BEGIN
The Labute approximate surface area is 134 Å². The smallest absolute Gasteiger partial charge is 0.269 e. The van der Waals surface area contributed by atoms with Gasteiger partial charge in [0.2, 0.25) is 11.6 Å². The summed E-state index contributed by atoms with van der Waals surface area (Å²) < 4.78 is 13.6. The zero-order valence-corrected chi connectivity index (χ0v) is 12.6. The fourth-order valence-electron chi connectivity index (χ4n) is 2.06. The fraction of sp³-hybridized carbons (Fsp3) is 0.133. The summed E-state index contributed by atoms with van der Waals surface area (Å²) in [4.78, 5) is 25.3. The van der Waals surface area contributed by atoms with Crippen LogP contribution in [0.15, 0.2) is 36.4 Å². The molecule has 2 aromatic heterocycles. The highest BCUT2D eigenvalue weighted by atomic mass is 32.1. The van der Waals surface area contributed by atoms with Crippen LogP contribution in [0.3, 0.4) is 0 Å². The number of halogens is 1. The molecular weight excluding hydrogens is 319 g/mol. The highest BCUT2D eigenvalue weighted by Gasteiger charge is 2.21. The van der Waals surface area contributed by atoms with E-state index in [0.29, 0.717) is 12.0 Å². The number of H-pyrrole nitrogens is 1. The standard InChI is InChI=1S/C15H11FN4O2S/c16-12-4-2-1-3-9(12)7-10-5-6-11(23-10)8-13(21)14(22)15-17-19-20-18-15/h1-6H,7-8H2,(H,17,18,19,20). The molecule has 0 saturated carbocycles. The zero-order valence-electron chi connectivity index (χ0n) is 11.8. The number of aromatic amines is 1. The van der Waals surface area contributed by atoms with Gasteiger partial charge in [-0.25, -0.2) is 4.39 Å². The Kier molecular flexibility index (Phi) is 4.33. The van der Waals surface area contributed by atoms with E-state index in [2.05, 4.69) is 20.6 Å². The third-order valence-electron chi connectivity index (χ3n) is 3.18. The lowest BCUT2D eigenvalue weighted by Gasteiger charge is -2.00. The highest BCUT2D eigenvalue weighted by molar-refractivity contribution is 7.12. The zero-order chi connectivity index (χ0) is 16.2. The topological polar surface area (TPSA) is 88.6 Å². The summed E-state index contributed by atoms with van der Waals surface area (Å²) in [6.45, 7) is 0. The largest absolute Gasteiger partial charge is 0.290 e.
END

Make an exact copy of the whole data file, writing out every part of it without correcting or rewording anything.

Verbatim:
The Labute approximate surface area is 134 Å². The smallest absolute Gasteiger partial charge is 0.269 e. The van der Waals surface area contributed by atoms with Gasteiger partial charge in [0.2, 0.25) is 11.6 Å². The summed E-state index contributed by atoms with van der Waals surface area (Å²) < 4.78 is 13.6. The zero-order valence-corrected chi connectivity index (χ0v) is 12.6. The fourth-order valence-electron chi connectivity index (χ4n) is 2.06. The fraction of sp³-hybridized carbons (Fsp3) is 0.133. The summed E-state index contributed by atoms with van der Waals surface area (Å²) in [4.78, 5) is 25.3. The van der Waals surface area contributed by atoms with Crippen LogP contribution in [0.15, 0.2) is 36.4 Å². The molecule has 2 aromatic heterocycles. The highest BCUT2D eigenvalue weighted by atomic mass is 32.1. The van der Waals surface area contributed by atoms with Crippen LogP contribution in [0.3, 0.4) is 0 Å². The number of halogens is 1. The molecular weight excluding hydrogens is 319 g/mol. The highest BCUT2D eigenvalue weighted by Gasteiger charge is 2.21. The van der Waals surface area contributed by atoms with E-state index in [0.29, 0.717) is 12.0 Å². The number of H-pyrrole nitrogens is 1. The standard InChI is InChI=1S/C15H11FN4O2S/c16-12-4-2-1-3-9(12)7-10-5-6-11(23-10)8-13(21)14(22)15-17-19-20-18-15/h1-6H,7-8H2,(H,17,18,19,20). The molecule has 0 saturated carbocycles. The zero-order valence-electron chi connectivity index (χ0n) is 11.8. The number of aromatic amines is 1. The van der Waals surface area contributed by atoms with Gasteiger partial charge in [-0.25, -0.2) is 4.39 Å². The Kier molecular flexibility index (Phi) is 4.33. The van der Waals surface area contributed by atoms with E-state index in [2.05, 4.69) is 20.6 Å². The third-order valence-electron chi connectivity index (χ3n) is 3.18. The lowest BCUT2D eigenvalue weighted by Gasteiger charge is -2.00. The highest BCUT2D eigenvalue weighted by molar-refractivity contribution is 7.12. The zero-order chi connectivity index (χ0) is 16.2. The topological polar surface area (TPSA) is 88.6 Å². The summed E-state index contributed by atoms with van der Waals surface area (Å²) in [6.45, 7) is 0. The largest absolute Gasteiger partial charge is 0.290 e.